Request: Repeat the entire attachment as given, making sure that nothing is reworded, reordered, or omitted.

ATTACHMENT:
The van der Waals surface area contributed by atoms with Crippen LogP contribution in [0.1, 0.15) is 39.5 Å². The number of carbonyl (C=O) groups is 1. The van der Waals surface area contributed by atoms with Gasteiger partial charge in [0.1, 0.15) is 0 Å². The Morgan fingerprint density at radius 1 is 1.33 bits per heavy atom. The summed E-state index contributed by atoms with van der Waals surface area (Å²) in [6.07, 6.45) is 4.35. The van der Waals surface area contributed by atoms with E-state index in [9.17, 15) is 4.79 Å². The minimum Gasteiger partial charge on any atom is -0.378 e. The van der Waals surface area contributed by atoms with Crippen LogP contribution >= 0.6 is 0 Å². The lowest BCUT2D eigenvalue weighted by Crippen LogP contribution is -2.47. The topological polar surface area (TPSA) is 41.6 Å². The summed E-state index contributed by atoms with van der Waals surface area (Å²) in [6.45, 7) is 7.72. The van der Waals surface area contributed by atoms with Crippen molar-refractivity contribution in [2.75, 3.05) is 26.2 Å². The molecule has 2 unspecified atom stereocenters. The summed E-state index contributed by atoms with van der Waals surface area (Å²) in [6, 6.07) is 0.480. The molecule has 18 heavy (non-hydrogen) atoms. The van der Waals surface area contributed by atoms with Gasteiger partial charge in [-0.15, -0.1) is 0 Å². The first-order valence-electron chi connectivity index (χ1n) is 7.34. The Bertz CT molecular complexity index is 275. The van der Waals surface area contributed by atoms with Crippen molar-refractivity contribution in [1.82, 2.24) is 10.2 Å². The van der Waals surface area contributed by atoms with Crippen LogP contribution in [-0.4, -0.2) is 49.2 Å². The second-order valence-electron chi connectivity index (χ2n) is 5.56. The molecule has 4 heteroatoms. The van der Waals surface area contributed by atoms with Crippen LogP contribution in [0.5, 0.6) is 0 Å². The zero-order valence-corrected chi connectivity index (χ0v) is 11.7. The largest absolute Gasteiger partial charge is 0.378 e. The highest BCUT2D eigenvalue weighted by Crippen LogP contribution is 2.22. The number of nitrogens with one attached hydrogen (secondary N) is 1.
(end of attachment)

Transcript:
The van der Waals surface area contributed by atoms with Crippen LogP contribution in [0.1, 0.15) is 39.5 Å². The number of carbonyl (C=O) groups is 1. The van der Waals surface area contributed by atoms with Gasteiger partial charge in [0.1, 0.15) is 0 Å². The Morgan fingerprint density at radius 1 is 1.33 bits per heavy atom. The summed E-state index contributed by atoms with van der Waals surface area (Å²) in [6.07, 6.45) is 4.35. The van der Waals surface area contributed by atoms with E-state index in [9.17, 15) is 4.79 Å². The minimum Gasteiger partial charge on any atom is -0.378 e. The van der Waals surface area contributed by atoms with Crippen LogP contribution >= 0.6 is 0 Å². The lowest BCUT2D eigenvalue weighted by Crippen LogP contribution is -2.47. The topological polar surface area (TPSA) is 41.6 Å². The summed E-state index contributed by atoms with van der Waals surface area (Å²) in [6.45, 7) is 7.72. The van der Waals surface area contributed by atoms with Crippen molar-refractivity contribution in [2.75, 3.05) is 26.2 Å². The molecule has 2 unspecified atom stereocenters. The summed E-state index contributed by atoms with van der Waals surface area (Å²) in [6, 6.07) is 0.480. The molecule has 18 heavy (non-hydrogen) atoms. The van der Waals surface area contributed by atoms with Gasteiger partial charge in [-0.15, -0.1) is 0 Å². The first-order valence-electron chi connectivity index (χ1n) is 7.34. The Bertz CT molecular complexity index is 275. The van der Waals surface area contributed by atoms with Crippen molar-refractivity contribution in [1.82, 2.24) is 10.2 Å². The van der Waals surface area contributed by atoms with Crippen LogP contribution in [-0.4, -0.2) is 49.2 Å². The second-order valence-electron chi connectivity index (χ2n) is 5.56. The molecule has 4 heteroatoms. The van der Waals surface area contributed by atoms with Crippen LogP contribution in [0.5, 0.6) is 0 Å². The zero-order valence-corrected chi connectivity index (χ0v) is 11.7. The largest absolute Gasteiger partial charge is 0.378 e. The highest BCUT2D eigenvalue weighted by Crippen LogP contribution is 2.22. The number of nitrogens with one attached hydrogen (secondary N) is 1.